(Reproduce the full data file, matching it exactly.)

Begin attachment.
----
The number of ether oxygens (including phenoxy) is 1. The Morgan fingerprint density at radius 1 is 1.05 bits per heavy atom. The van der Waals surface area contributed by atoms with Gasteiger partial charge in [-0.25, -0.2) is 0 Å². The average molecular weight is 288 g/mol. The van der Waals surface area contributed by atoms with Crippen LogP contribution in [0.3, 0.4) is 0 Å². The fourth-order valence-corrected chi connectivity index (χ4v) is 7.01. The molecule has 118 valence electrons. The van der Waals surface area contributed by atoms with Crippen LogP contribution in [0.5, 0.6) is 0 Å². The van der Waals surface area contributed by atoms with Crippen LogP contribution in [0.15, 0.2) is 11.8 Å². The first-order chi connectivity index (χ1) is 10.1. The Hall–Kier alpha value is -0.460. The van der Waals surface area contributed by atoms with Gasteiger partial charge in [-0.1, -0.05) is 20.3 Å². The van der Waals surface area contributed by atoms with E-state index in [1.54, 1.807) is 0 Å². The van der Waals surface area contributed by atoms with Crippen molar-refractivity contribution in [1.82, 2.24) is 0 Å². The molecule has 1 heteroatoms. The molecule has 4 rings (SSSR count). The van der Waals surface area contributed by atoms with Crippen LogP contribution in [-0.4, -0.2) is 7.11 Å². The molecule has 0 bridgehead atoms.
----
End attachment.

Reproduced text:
The number of ether oxygens (including phenoxy) is 1. The Morgan fingerprint density at radius 1 is 1.05 bits per heavy atom. The van der Waals surface area contributed by atoms with Gasteiger partial charge in [-0.25, -0.2) is 0 Å². The average molecular weight is 288 g/mol. The van der Waals surface area contributed by atoms with Crippen LogP contribution in [0.3, 0.4) is 0 Å². The fourth-order valence-corrected chi connectivity index (χ4v) is 7.01. The molecule has 118 valence electrons. The van der Waals surface area contributed by atoms with Crippen LogP contribution in [0.5, 0.6) is 0 Å². The van der Waals surface area contributed by atoms with Crippen LogP contribution in [0.15, 0.2) is 11.8 Å². The first-order chi connectivity index (χ1) is 10.1. The Hall–Kier alpha value is -0.460. The van der Waals surface area contributed by atoms with Gasteiger partial charge in [-0.1, -0.05) is 20.3 Å². The van der Waals surface area contributed by atoms with E-state index in [1.54, 1.807) is 0 Å². The van der Waals surface area contributed by atoms with Crippen molar-refractivity contribution in [1.82, 2.24) is 0 Å². The molecule has 1 heteroatoms. The molecule has 4 rings (SSSR count). The van der Waals surface area contributed by atoms with Crippen LogP contribution in [-0.4, -0.2) is 7.11 Å². The molecule has 0 bridgehead atoms.